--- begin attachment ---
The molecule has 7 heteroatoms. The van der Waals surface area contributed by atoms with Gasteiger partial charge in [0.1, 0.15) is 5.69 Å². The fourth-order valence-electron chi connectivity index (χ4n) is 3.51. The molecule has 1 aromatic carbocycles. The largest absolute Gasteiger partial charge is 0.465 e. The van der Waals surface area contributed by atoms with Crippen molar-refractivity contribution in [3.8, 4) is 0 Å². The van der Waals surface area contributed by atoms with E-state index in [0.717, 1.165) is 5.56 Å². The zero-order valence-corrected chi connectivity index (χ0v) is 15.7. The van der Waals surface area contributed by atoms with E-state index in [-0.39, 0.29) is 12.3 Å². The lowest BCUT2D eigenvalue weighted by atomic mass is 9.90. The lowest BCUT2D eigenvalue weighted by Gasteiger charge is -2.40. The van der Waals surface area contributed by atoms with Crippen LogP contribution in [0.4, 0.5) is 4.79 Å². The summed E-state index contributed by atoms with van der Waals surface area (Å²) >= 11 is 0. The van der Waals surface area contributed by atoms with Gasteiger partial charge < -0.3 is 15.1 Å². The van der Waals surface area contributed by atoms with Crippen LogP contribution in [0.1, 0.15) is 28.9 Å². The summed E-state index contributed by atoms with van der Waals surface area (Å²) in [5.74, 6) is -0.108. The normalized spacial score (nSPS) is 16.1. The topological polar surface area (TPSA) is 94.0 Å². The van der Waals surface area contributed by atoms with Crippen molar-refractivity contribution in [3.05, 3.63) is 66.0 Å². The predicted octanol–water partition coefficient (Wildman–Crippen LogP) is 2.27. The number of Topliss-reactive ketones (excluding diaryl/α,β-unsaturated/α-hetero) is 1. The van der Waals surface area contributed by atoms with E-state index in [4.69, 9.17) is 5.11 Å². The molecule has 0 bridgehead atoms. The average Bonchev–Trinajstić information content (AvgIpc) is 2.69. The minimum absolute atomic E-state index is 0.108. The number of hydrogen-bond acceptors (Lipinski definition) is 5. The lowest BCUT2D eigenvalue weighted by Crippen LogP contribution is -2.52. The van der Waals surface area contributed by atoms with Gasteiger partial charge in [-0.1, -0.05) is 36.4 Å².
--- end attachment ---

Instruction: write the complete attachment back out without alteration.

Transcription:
The molecule has 7 heteroatoms. The van der Waals surface area contributed by atoms with Gasteiger partial charge in [0.1, 0.15) is 5.69 Å². The fourth-order valence-electron chi connectivity index (χ4n) is 3.51. The molecule has 1 aromatic carbocycles. The largest absolute Gasteiger partial charge is 0.465 e. The van der Waals surface area contributed by atoms with Crippen molar-refractivity contribution in [3.8, 4) is 0 Å². The van der Waals surface area contributed by atoms with E-state index in [0.717, 1.165) is 5.56 Å². The zero-order valence-corrected chi connectivity index (χ0v) is 15.7. The van der Waals surface area contributed by atoms with E-state index in [-0.39, 0.29) is 12.3 Å². The lowest BCUT2D eigenvalue weighted by atomic mass is 9.90. The lowest BCUT2D eigenvalue weighted by Gasteiger charge is -2.40. The van der Waals surface area contributed by atoms with Crippen LogP contribution in [0.4, 0.5) is 4.79 Å². The summed E-state index contributed by atoms with van der Waals surface area (Å²) >= 11 is 0. The van der Waals surface area contributed by atoms with Gasteiger partial charge < -0.3 is 15.1 Å². The van der Waals surface area contributed by atoms with Crippen LogP contribution in [0.1, 0.15) is 28.9 Å². The summed E-state index contributed by atoms with van der Waals surface area (Å²) in [5.74, 6) is -0.108. The normalized spacial score (nSPS) is 16.1. The topological polar surface area (TPSA) is 94.0 Å². The van der Waals surface area contributed by atoms with Crippen molar-refractivity contribution in [3.05, 3.63) is 66.0 Å². The predicted octanol–water partition coefficient (Wildman–Crippen LogP) is 2.27. The number of Topliss-reactive ketones (excluding diaryl/α,β-unsaturated/α-hetero) is 1. The van der Waals surface area contributed by atoms with E-state index in [4.69, 9.17) is 5.11 Å². The molecule has 0 bridgehead atoms. The average Bonchev–Trinajstić information content (AvgIpc) is 2.69. The minimum absolute atomic E-state index is 0.108. The number of hydrogen-bond acceptors (Lipinski definition) is 5. The lowest BCUT2D eigenvalue weighted by Crippen LogP contribution is -2.52. The van der Waals surface area contributed by atoms with Gasteiger partial charge in [-0.1, -0.05) is 36.4 Å².